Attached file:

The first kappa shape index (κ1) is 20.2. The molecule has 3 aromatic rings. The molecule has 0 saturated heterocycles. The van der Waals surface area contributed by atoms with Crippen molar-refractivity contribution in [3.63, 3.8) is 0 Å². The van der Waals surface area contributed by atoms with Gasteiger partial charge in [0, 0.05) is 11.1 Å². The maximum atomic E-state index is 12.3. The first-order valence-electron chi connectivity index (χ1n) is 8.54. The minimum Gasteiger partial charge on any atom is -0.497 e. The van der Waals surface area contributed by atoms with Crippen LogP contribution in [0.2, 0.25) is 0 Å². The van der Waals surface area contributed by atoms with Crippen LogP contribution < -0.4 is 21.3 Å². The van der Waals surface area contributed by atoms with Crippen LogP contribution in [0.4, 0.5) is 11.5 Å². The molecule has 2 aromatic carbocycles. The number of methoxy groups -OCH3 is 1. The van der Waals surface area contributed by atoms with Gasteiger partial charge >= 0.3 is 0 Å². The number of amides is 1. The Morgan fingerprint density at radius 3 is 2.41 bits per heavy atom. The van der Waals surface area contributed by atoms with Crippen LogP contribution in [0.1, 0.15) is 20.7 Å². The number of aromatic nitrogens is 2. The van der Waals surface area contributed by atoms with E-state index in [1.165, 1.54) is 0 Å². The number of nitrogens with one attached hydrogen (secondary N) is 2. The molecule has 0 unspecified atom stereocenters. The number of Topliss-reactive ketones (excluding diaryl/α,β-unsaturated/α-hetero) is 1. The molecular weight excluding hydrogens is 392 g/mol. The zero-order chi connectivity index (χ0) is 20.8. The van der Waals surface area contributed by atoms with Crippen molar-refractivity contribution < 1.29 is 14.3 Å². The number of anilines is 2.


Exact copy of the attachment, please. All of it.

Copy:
The first kappa shape index (κ1) is 20.2. The molecule has 3 aromatic rings. The molecule has 0 saturated heterocycles. The van der Waals surface area contributed by atoms with Crippen molar-refractivity contribution in [3.63, 3.8) is 0 Å². The van der Waals surface area contributed by atoms with Gasteiger partial charge in [0, 0.05) is 11.1 Å². The maximum atomic E-state index is 12.3. The first-order valence-electron chi connectivity index (χ1n) is 8.54. The minimum Gasteiger partial charge on any atom is -0.497 e. The van der Waals surface area contributed by atoms with Crippen LogP contribution in [0.2, 0.25) is 0 Å². The van der Waals surface area contributed by atoms with Crippen LogP contribution < -0.4 is 21.3 Å². The van der Waals surface area contributed by atoms with Crippen LogP contribution in [0.4, 0.5) is 11.5 Å². The molecule has 2 aromatic carbocycles. The number of methoxy groups -OCH3 is 1. The van der Waals surface area contributed by atoms with Gasteiger partial charge >= 0.3 is 0 Å². The number of amides is 1. The Morgan fingerprint density at radius 3 is 2.41 bits per heavy atom. The van der Waals surface area contributed by atoms with Crippen LogP contribution in [0.1, 0.15) is 20.7 Å². The number of aromatic nitrogens is 2. The van der Waals surface area contributed by atoms with E-state index in [1.165, 1.54) is 0 Å². The number of nitrogens with one attached hydrogen (secondary N) is 2. The molecule has 0 unspecified atom stereocenters. The number of Topliss-reactive ketones (excluding diaryl/α,β-unsaturated/α-hetero) is 1. The molecular weight excluding hydrogens is 392 g/mol. The zero-order chi connectivity index (χ0) is 20.8. The van der Waals surface area contributed by atoms with Crippen molar-refractivity contribution < 1.29 is 14.3 Å². The number of anilines is 2.